The upcoming November election is the first presidential face-off since Wisconsin instituted a controversial voter ID law considered one of the most restrictive in the nation.
Looking to determine the effects of the new law – especially on minority voters and students – the Dane County Board approved a contract with UW-Madison on a comprehensive study of the 2016 election.
"This study will move us past speculation and into hard facts," said Supervisor Jeff Pertl of Madison, the primary sponsor of the study resolution approved by the County Board at its meeting earlier this month. "The county is responsible for running elections. We need to know if and how voter ID is having an impact, so we can ensure every eligible voter has the chance to cast a ballot."
The study will use a mix of mailed surveys, phone calls, and email to contact registered voters in Dane and Milwaukee counties who don’t cast ballots on Nov. 8. UW-Madison and UW-Milwaukee students will be contacted via email about their voting experiences.
"The goal is to understand how recent changes in election practices will affect turnout," said UW-Madison political science professor Ken Mayer.
With the help of graduate students, the university will launch the email survey immediately after the Nov. 8 election and start the paper mail portion in January. It hopes to have an initial report ready by August 2017.
The County Board added funds for the Dane County Clerk’s office to cover most costs of the $44,000 study, which includes expenses for a call center, mailing and printing. The Milwaukee County Clerk has also pledged financial support for the study. Respondents to the paper mail survey will receive a $2 cash incentive for participating.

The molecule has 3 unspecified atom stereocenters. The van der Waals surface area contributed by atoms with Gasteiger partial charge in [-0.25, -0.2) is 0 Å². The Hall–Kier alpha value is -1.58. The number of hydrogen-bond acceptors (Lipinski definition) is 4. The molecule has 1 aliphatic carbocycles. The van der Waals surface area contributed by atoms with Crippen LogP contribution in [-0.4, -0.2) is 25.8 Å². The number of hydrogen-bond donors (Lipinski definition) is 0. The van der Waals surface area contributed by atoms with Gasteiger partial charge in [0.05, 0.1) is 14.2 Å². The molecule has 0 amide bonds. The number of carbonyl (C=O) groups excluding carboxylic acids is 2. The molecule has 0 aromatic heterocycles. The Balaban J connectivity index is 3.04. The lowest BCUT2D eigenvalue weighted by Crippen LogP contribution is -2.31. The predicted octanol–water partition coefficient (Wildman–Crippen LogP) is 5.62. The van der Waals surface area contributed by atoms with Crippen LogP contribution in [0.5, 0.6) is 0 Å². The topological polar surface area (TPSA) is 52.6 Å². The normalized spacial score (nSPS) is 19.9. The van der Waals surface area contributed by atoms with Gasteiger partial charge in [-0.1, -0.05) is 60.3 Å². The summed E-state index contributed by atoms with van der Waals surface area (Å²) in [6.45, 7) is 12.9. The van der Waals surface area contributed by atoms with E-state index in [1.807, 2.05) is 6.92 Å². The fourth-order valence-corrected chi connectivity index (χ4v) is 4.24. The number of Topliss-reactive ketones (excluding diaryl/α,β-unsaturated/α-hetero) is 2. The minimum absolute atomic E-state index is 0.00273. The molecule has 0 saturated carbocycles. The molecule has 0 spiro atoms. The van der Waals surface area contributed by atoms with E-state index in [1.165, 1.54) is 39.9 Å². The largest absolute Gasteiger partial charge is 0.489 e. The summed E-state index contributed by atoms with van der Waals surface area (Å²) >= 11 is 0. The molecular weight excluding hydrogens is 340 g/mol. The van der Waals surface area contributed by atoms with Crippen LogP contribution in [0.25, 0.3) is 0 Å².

County Clerk Scott McDonell says it is money well spent considering only "anecdotal evidence exists to quantify the effects on voting behavior and the conceptions or misconceptions of voters trying to navigate a slew of new legislative changes."
McDonell says he got the idea for a Wisconsin study after reading the results of a recent survey in Texas that showed widespread misunderstanding of voter ID changes in that state.
"It showed that confusion about the law caused more people to stay home than the actual law itself," he said.
In fact, the Texas survey found that two of three people who didn’t cast ballots and said a lack of identification was the primary reason actually had the proper ID but failed to cast ballots anyway.
Given the numerous back and forth court rulings on Wisconsin’s new voting rules, McDonell fears similar confusion in this state. The study will also look at the impact of changes in voting hours and absentee balloting, which also have been challenged in court.
The study is designed to help clerks identify effective approaches to voter outreach and increase participation in future elections.
Mayer said the presidential election is the best time to measure the impact of the voter ID laws since statewide turnout is historically 66 percent compared to 47 in so-called "off-year" elections.
"The presidential elections tend to bring out more marginally connected voters who are likely to be the most strongly affected by changes in voting practices," he said.
The mail portion of the study will select a statistical sampling of those who have voted in the past but did not cast ballots this time. It will put added emphasis on neighborhoods with higher numbers of minority voters to gauge the impact on that demographic.